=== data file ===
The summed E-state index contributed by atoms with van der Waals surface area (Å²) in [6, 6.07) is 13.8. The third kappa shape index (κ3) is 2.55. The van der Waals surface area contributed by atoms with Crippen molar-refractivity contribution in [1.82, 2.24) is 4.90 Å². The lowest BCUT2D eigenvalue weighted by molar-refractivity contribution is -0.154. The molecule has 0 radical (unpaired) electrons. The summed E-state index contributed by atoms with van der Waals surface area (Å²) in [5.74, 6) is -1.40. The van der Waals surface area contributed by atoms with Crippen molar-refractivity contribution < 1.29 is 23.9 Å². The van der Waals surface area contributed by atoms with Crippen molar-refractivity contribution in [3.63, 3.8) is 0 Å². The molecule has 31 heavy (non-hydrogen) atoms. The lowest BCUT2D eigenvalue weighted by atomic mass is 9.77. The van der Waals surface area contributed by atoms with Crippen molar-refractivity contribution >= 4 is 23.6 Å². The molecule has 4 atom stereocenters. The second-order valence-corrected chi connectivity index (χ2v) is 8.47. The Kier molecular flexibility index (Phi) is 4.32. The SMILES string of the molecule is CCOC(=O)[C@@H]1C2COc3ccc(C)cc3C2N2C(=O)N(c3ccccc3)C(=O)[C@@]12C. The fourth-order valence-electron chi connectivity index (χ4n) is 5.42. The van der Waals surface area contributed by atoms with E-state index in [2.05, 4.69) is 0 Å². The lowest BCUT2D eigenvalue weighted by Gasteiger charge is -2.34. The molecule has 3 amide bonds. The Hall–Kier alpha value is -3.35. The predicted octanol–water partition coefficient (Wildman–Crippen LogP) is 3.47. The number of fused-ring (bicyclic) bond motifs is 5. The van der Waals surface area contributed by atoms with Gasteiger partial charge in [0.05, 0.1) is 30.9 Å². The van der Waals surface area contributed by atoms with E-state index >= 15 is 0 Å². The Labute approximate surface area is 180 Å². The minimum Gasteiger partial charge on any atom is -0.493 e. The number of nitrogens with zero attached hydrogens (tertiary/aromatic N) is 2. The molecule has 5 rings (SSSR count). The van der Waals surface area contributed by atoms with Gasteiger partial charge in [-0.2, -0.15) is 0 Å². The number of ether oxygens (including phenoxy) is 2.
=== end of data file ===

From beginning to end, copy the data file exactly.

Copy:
The summed E-state index contributed by atoms with van der Waals surface area (Å²) in [6, 6.07) is 13.8. The third kappa shape index (κ3) is 2.55. The van der Waals surface area contributed by atoms with Crippen molar-refractivity contribution in [1.82, 2.24) is 4.90 Å². The lowest BCUT2D eigenvalue weighted by molar-refractivity contribution is -0.154. The molecule has 0 radical (unpaired) electrons. The summed E-state index contributed by atoms with van der Waals surface area (Å²) in [5.74, 6) is -1.40. The van der Waals surface area contributed by atoms with Crippen molar-refractivity contribution < 1.29 is 23.9 Å². The van der Waals surface area contributed by atoms with Crippen molar-refractivity contribution in [3.63, 3.8) is 0 Å². The molecule has 31 heavy (non-hydrogen) atoms. The lowest BCUT2D eigenvalue weighted by atomic mass is 9.77. The van der Waals surface area contributed by atoms with Crippen molar-refractivity contribution >= 4 is 23.6 Å². The molecule has 4 atom stereocenters. The second-order valence-corrected chi connectivity index (χ2v) is 8.47. The Kier molecular flexibility index (Phi) is 4.32. The SMILES string of the molecule is CCOC(=O)[C@@H]1C2COc3ccc(C)cc3C2N2C(=O)N(c3ccccc3)C(=O)[C@@]12C. The fourth-order valence-electron chi connectivity index (χ4n) is 5.42. The van der Waals surface area contributed by atoms with E-state index in [2.05, 4.69) is 0 Å². The lowest BCUT2D eigenvalue weighted by Gasteiger charge is -2.34. The molecule has 3 amide bonds. The Hall–Kier alpha value is -3.35. The predicted octanol–water partition coefficient (Wildman–Crippen LogP) is 3.47. The number of fused-ring (bicyclic) bond motifs is 5. The van der Waals surface area contributed by atoms with Gasteiger partial charge in [0.05, 0.1) is 30.9 Å². The van der Waals surface area contributed by atoms with E-state index >= 15 is 0 Å². The Labute approximate surface area is 180 Å². The minimum Gasteiger partial charge on any atom is -0.493 e. The number of nitrogens with zero attached hydrogens (tertiary/aromatic N) is 2. The molecule has 5 rings (SSSR count). The van der Waals surface area contributed by atoms with Gasteiger partial charge in [-0.2, -0.15) is 0 Å². The number of ether oxygens (including phenoxy) is 2.